NEW BRUNSWICK, NJ—Do you want help explaining to youngsters what noises come out of their bodies?  Would you like to talk to them about feelings and temper tantrums?

Popular children’s book writer Artie Bennett is slated for an appearance tomorrow morning at 11 am at the Rutgers University Barnes & Noble, and his books deal with those very subjects.

The event will celebrate the release of two picture books published this year: “Peter Panda Melts Down!” illustrated by John Nez, and “Belches, Burps, and Farts—Oh My!” illustrated by Pranas T. Naujokaitis.

The author, who hails from Brooklyn, will be reading from these two books and will sign copies as well.

If “Belches, Burps, and Farts—Oh My!” doesn’t sound like children’s book material, don’t fret—Bennett has typecast himself as the end-all and be-all for all things rear-end.

“The Butt Book” and “Poopendous” are his two previous hits.

Bennett’s books tackle taboo topics using a patented blend of witty, Seuss-like verse and scientific fact, designed to help youngsters learn about their bodies in a way that is fun for them.

According to an interview with Author Turf, his biggest inspiration is the mad monarch of the children’s literary industry: Dr. Seuss.  And the title of “Belches” is a tribute to his all-time favorite film: “The Wizard of Oz.”

Bennett enjoys regular exercise, and considers swimming laps to be one of the greatest diving-off points to creative genius.

“After I dry off, I expeditiously jot down verses I may have just conjured before they slip back into the pool,” he said.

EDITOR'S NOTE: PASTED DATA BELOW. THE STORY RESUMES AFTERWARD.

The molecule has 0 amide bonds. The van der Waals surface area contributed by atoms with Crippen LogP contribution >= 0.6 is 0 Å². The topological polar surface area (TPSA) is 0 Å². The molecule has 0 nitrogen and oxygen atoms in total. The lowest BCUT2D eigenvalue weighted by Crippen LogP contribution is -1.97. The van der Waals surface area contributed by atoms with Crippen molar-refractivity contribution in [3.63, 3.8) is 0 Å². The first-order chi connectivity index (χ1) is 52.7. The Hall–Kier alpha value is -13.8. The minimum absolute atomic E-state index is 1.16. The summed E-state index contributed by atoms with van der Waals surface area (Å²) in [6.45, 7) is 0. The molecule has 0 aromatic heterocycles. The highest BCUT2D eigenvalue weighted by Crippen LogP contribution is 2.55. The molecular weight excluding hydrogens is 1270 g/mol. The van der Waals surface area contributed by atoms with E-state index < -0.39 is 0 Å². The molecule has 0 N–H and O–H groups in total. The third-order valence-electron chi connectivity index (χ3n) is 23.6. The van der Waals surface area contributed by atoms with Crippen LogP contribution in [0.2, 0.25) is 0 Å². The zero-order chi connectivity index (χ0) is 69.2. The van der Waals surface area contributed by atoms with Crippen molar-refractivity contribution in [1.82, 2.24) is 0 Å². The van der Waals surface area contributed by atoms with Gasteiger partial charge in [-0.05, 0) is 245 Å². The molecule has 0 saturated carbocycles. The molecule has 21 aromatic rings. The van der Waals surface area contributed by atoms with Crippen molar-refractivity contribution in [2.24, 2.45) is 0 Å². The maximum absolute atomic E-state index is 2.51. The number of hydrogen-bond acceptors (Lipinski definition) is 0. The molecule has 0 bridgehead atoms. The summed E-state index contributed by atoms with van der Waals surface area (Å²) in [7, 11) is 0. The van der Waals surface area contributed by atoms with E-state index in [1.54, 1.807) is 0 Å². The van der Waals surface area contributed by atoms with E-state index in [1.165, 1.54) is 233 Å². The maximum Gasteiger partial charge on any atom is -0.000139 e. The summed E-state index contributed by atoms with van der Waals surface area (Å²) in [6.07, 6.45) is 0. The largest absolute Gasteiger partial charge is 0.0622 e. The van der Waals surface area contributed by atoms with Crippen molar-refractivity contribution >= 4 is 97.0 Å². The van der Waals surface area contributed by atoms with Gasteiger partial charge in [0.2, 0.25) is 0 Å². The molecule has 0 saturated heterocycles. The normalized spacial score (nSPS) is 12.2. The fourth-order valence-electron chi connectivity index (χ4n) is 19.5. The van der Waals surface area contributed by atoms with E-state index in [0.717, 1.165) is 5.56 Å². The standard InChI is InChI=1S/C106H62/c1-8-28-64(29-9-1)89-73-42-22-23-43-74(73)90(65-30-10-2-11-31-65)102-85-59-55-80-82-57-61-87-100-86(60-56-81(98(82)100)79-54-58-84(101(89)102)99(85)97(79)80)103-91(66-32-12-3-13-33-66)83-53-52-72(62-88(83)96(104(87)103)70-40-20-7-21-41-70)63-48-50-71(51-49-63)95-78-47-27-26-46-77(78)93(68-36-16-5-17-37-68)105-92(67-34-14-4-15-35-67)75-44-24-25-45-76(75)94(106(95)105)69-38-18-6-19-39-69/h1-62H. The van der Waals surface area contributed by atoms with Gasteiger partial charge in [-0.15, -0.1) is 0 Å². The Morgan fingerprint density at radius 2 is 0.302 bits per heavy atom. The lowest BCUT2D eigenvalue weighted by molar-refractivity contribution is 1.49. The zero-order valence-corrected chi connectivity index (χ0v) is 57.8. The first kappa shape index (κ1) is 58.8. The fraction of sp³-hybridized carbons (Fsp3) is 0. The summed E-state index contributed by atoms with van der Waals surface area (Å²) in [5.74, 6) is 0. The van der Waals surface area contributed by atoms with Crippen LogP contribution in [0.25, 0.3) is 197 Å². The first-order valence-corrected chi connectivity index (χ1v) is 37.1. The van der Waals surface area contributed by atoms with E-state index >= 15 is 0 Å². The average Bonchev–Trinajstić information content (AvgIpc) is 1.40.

“It appears there is no topic Mr. Bennett can’t make fun and educational…I’m not kidding when I say this came in handy at my son’s preschool,” the Huffington Post wrote of “Poopendous.”

“The Butt Book,” published in December 2009, won the Reuben Award for Book Illustration.  Mike Lester drew the illustrations.

Apart from these accolades, Bennett has another quirky claim to fame: In 1970, he became “the youngest person ever to have a [crossword] puzzle printed in the Sunday New York Times magazine section,” according to the then-editor of the crossword puzzle section, Will Weng.

Bennett was fifteen at the time, and his record has since been broken by two fourteen-year-olds, including Bergen County resident Ben Pall, whose puzzle was published in 2009.

Bennett earned a degree in journalism from the University of Georgia, and spent a year toiling in the gardens and orchard of a kibbutz in Israel, before taking on several odd jobs.

He now works as an executive copy editor for Random House Children’s Books, and spends his free time delivering speeches at his local chapter of Toastmasters International.

Bennett made an appearance in Paramus yesterday, and will be reading and signing at the Barnes and Noble in Edison today.

His website claims that he is always available for school appearances, bookstore signings, or pie-eating contests.